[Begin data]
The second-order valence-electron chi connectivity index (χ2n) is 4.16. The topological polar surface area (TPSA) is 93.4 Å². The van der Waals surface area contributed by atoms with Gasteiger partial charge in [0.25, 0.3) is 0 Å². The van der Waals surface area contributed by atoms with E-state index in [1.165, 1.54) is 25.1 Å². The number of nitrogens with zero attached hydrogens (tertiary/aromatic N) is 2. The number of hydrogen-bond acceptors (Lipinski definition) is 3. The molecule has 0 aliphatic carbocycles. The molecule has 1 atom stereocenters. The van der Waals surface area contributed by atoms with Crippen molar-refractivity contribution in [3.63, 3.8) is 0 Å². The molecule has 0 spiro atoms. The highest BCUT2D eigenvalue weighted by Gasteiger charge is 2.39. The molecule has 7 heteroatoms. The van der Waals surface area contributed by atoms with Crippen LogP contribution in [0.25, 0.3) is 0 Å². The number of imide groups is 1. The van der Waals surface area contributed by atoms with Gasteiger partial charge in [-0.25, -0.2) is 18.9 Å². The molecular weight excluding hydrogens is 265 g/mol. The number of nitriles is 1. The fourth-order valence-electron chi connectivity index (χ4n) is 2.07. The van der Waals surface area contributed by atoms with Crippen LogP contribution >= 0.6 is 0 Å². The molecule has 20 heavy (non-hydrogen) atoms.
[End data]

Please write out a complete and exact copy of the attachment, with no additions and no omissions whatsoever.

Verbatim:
The second-order valence-electron chi connectivity index (χ2n) is 4.16. The topological polar surface area (TPSA) is 93.4 Å². The van der Waals surface area contributed by atoms with Gasteiger partial charge in [0.25, 0.3) is 0 Å². The van der Waals surface area contributed by atoms with E-state index in [1.165, 1.54) is 25.1 Å². The number of nitrogens with zero attached hydrogens (tertiary/aromatic N) is 2. The number of hydrogen-bond acceptors (Lipinski definition) is 3. The molecule has 0 aliphatic carbocycles. The molecule has 1 atom stereocenters. The van der Waals surface area contributed by atoms with Crippen molar-refractivity contribution in [3.63, 3.8) is 0 Å². The molecule has 0 spiro atoms. The highest BCUT2D eigenvalue weighted by Gasteiger charge is 2.39. The molecule has 7 heteroatoms. The van der Waals surface area contributed by atoms with Crippen LogP contribution in [0.25, 0.3) is 0 Å². The number of imide groups is 1. The van der Waals surface area contributed by atoms with Gasteiger partial charge in [-0.25, -0.2) is 18.9 Å². The molecular weight excluding hydrogens is 265 g/mol. The number of nitriles is 1. The fourth-order valence-electron chi connectivity index (χ4n) is 2.07. The van der Waals surface area contributed by atoms with Crippen LogP contribution >= 0.6 is 0 Å². The molecule has 20 heavy (non-hydrogen) atoms.